Quick comments: Not much to discuss today. Wikileaks’ exposure of Democratic National Committee staff emails favoring Clinton over Sanders continues to do damage to her, as expected.

A particularly friendly Sunday night interview with Clinton and Kaine (her VP choice) on CBS 60 Minutes helped Clinton, but probably not quite as much as projected.

Much could change depending on how forcefully Sanders supports Clinton in his speech tonight at the Democrat convention. Protests inside or outside the convention could hurt Clinton, but Sanders could greatly diminish the effect.

We’ll know more by Friday, the day after the convention. For now, a minimal boost for Trump.

Sunday, July 24, 2016 : Trump 62.9% ↑
(Up 0.3% from yesterday)

1.70-to-1 against Clinton
(6:32 a.m. Eastern Time, U.S.)

Quick comments: Potential odds volatility is even greater than usual during the next four or five days, as the Democratic National Convention (sometimes known as the Democrat National Convention) takes place in Philadelphia. The Democrats have a staging advantage, akin to acting last in poker, where position matters.

That means the Democrats can make late adjustments in presentation, answer and attack issues raised at the Republican convention, add pizzazz, and do many things better by using last week’s “Trump show” as a target. However, this advantage has been reflected in the odds from the beginning, so only exceptional exploitation or mishandling of “acting last” will have impact.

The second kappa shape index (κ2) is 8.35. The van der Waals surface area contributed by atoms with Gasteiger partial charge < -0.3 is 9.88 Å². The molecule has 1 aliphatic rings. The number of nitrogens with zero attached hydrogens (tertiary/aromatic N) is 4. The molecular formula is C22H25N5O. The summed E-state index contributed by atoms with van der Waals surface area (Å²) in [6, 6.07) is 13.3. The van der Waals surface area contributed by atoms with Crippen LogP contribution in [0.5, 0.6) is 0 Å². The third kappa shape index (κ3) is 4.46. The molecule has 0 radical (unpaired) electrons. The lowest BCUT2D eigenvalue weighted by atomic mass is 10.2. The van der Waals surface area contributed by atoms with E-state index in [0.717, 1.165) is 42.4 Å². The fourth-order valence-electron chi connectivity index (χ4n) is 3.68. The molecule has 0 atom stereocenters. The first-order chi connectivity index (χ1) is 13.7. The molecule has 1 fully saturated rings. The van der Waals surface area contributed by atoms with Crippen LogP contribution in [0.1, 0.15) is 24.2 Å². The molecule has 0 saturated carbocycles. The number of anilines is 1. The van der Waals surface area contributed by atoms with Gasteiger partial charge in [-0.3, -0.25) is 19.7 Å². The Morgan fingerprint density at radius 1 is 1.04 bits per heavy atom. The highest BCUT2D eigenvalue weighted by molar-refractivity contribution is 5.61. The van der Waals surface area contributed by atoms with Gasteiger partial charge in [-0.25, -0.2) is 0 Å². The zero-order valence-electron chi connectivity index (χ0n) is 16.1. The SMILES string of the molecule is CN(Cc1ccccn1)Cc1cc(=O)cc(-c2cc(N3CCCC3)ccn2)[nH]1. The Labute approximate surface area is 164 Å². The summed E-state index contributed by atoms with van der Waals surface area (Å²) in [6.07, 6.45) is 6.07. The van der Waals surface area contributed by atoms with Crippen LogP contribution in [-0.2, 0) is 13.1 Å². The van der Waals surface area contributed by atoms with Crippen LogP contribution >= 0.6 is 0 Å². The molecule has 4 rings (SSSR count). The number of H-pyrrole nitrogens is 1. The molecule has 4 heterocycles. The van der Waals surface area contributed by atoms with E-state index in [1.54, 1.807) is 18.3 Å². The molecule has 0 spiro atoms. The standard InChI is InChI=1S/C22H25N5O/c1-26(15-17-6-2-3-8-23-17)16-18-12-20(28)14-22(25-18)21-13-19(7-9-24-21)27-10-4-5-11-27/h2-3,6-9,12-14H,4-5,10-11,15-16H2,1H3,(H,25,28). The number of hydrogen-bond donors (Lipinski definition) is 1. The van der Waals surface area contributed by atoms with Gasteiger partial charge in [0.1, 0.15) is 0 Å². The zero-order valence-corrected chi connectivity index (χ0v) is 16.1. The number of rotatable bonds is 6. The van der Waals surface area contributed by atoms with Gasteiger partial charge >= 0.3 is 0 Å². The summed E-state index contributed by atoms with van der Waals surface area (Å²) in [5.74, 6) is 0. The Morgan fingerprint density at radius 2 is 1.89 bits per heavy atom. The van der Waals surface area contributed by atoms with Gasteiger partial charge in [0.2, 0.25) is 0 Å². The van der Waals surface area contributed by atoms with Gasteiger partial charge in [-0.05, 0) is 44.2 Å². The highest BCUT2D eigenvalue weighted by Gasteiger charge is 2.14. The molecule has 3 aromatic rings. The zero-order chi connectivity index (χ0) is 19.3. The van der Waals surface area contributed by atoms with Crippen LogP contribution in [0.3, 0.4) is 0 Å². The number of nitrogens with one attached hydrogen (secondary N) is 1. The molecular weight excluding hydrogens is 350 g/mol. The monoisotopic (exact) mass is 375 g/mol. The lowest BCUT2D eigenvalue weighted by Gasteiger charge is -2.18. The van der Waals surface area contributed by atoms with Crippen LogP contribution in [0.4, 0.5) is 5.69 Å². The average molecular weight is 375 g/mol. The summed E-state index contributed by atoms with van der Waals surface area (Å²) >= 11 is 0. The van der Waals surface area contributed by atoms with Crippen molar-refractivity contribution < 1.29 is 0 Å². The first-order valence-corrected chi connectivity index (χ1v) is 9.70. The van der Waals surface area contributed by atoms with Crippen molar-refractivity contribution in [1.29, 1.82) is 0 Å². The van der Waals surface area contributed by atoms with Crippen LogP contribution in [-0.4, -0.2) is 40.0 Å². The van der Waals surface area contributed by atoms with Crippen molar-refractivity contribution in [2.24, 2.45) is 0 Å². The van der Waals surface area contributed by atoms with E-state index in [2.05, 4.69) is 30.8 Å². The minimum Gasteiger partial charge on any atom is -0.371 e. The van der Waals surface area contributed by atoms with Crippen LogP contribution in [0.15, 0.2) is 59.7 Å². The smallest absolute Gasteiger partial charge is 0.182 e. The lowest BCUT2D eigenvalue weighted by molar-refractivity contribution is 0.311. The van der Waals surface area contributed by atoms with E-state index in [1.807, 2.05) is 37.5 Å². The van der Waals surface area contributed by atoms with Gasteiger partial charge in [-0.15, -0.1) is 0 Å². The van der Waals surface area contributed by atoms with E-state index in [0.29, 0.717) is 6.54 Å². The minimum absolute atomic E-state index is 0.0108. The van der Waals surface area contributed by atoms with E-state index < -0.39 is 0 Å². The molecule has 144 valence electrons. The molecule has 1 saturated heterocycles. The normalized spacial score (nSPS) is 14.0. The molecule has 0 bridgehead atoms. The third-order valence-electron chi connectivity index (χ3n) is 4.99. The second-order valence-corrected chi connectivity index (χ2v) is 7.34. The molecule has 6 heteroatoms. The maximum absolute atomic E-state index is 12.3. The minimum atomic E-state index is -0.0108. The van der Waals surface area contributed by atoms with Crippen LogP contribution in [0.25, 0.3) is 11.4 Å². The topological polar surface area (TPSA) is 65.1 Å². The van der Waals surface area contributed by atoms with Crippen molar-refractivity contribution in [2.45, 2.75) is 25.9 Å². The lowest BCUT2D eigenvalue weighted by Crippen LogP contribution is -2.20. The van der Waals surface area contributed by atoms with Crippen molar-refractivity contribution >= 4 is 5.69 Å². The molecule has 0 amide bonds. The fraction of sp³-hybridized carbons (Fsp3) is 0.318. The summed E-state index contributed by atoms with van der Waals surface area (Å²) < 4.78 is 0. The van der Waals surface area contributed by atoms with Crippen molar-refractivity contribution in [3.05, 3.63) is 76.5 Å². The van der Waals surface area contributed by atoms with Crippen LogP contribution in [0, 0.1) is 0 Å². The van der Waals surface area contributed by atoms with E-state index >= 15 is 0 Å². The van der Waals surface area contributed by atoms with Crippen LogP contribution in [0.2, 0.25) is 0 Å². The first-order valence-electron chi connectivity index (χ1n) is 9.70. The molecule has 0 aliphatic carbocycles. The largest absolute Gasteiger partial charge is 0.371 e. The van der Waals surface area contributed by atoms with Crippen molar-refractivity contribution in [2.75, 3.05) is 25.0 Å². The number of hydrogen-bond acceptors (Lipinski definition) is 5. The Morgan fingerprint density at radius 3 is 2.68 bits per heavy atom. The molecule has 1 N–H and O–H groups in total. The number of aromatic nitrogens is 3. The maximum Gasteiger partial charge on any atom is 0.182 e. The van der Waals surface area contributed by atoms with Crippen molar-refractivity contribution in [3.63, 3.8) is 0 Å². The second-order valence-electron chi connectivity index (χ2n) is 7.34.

Clinton’s Florida roll out of vice presidential choice Tim Kaine had little bearing on the odds, following her previous announcement. However, her use of Debbie Wasserman Schultz, controversial Democratic National Committee chair, to lead off the presentation was a slight negative for that campaign. It was especially surprising in light of the growing controversy over Wikileaks’ release of emails showing that the DNC (committee, not convention) acted to advantage Clinton over party competitor Bernie Sanders. The blow-back from that has proven sufficient enough already for Schultz to have been dropped from a speaking spot at the convention (although she’ll still presumably preside and gavel it to a start). After-odds update: It has now been announced that Schultz won’t even preside over the convention, as Democrat leadership acts to diminish the damage. Any effect this late change might have will be reflected in the next odds.

Sanders is scheduled to address the convention Monday night. He holds the cards and can choose to defuse the controversy (more likely) or accelerate it by toning down or abandoning his Clinton endorsement (less likely). He could unite the party somewhat, for example, by paraphrasing his now-famous statesmanlike words from an early debate and say something like: “Enough about those damn emails.” Of course, the emails he was speaking of then (“The American people are sick and tired of hearing about your damn emails”) were those kept on Clinton’s private server, many of them having been deleted.